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As we age our vision changes:  we find it harder to focus, our vision becomes less clear, we are more sensitive to glare,  it takes longer to adjust to changes in light conditions and we also need better lighting to see well. Good vision helps us to maintain our balance when walking and standing and problems with vision can increase our risk of having a fall.

Some medical eye conditions that affect vision include:

  • Age related Macular Degeneration (AMD) – affects a person’s central vision and makes reading and close work and recognising faces more difficult
  • Cataracts – produces blurring that affects both near and distance vision and increases sensitivity to glare
  • Glaucoma – leads to loss of peripheral vision
  • Diabetic retinopathy – causes blurriness of vision and can lead to blindness


Each of these conditions can lead to an increased risk of an injurious fall due to loss of:

  • visual acuity leading to loss of ability to distinguish detail clearly e.g. edges of kerbs/gutters or steps, cracks in pavements
  • visual field leading to loss of central vision or tunnel vision  e.g. not being able to see things in one’s surroundings
  • depth perception  which makes it difficult to judge the relative distance and position of objects such as steps or kerbs/gutters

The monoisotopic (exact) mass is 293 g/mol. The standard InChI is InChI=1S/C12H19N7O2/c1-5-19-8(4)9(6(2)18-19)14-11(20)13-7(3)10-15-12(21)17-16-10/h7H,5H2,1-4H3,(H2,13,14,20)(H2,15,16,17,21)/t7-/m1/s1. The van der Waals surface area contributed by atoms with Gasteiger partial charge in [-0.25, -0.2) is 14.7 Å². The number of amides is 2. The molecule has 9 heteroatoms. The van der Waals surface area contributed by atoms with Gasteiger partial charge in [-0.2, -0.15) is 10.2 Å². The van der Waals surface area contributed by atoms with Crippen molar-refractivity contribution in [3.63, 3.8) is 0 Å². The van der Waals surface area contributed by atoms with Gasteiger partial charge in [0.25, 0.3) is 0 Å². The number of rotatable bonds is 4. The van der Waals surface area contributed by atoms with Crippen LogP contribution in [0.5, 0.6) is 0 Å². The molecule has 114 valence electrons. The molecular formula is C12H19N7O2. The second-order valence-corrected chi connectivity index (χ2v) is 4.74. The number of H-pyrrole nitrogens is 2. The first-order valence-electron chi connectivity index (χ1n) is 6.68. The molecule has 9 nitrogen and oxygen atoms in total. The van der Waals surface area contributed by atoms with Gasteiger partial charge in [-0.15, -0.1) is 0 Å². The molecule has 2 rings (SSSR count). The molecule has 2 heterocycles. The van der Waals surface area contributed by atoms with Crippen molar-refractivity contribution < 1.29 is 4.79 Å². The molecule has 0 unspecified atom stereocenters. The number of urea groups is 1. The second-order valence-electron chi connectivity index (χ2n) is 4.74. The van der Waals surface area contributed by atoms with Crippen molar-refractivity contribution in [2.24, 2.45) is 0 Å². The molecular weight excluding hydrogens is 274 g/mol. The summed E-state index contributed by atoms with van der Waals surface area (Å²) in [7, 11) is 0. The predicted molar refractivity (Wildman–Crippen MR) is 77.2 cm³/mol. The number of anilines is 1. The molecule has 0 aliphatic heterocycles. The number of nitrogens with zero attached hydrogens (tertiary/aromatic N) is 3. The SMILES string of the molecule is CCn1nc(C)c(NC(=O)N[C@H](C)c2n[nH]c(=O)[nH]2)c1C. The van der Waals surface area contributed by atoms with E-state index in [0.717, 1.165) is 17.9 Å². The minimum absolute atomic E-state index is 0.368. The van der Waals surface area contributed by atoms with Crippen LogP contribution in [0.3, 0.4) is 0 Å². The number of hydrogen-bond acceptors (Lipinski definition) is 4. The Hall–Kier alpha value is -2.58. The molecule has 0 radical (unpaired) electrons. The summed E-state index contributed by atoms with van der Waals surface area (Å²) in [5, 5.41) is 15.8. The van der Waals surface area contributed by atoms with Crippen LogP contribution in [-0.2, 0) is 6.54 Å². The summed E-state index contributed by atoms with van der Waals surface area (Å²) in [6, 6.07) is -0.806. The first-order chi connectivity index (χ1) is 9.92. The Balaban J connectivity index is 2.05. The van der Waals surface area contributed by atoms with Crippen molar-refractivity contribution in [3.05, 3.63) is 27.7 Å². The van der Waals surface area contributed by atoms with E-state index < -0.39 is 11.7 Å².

• contrast sensitivity which makes it difficult to distinguish between light and dark surface changes such as cracks in pavements and floor surfaces

Tips for Staying Safe with Eye problems

  • Regular eye checks will pick up any eye problems early and provide referral for interventions (such as cataract removal), treatment for certain eye conditions such as AMD and optimal prescription glasses. See the Optometrists Association of Australia at to locate your nearest optometrist.
  • It has been found that the use of bifocal and multifocal glasses particularly outdoors increases the risk of falling and it is recommended that single-lens distance glasses with lenses that go darker be used outdoors to reduce glare.
  • Wear a hat and sunglasses (or single lens distance glasses with lenses that go darker  outdoors to reduce glare.
  • A home safety assessment is recommended, this can minimise environmental hazards and improve visual cues.  This can be carried out by an Occupational Therapist.
  • Give your eyes time to adjust to changes in light conditions and have good lighting at home including sensor lights in stairs and hallways.
  • Regular exercise especially that which includes balance and strength components improves balance, muscle strength and flexibility.
  • Consider orientation training and the use of aids if you have low vision and need help to navigate around your community.

A number of good resources are available including:

Slips, Trips & Falls: A Guide from the Macular Disease Foundation Australia.  This resource provides practical advice to avoid slips, trips and falls.

Low Vision: A Guide. This resource includes a service directory with information regarding providers of low vision assessment, optical magnifiers, daily living aids, orientation and mobility training, adaptive technology and helpline information.

Low Vision Aids and Technology: A Guide. This resource provides information on a range of low vision aids and technology.


Other Links

GuideDogs NSW /ACT
Macular Disease Foundation Australia
Vision Australia


Macular Degeneration Foundation
Neuroscience Research Australia

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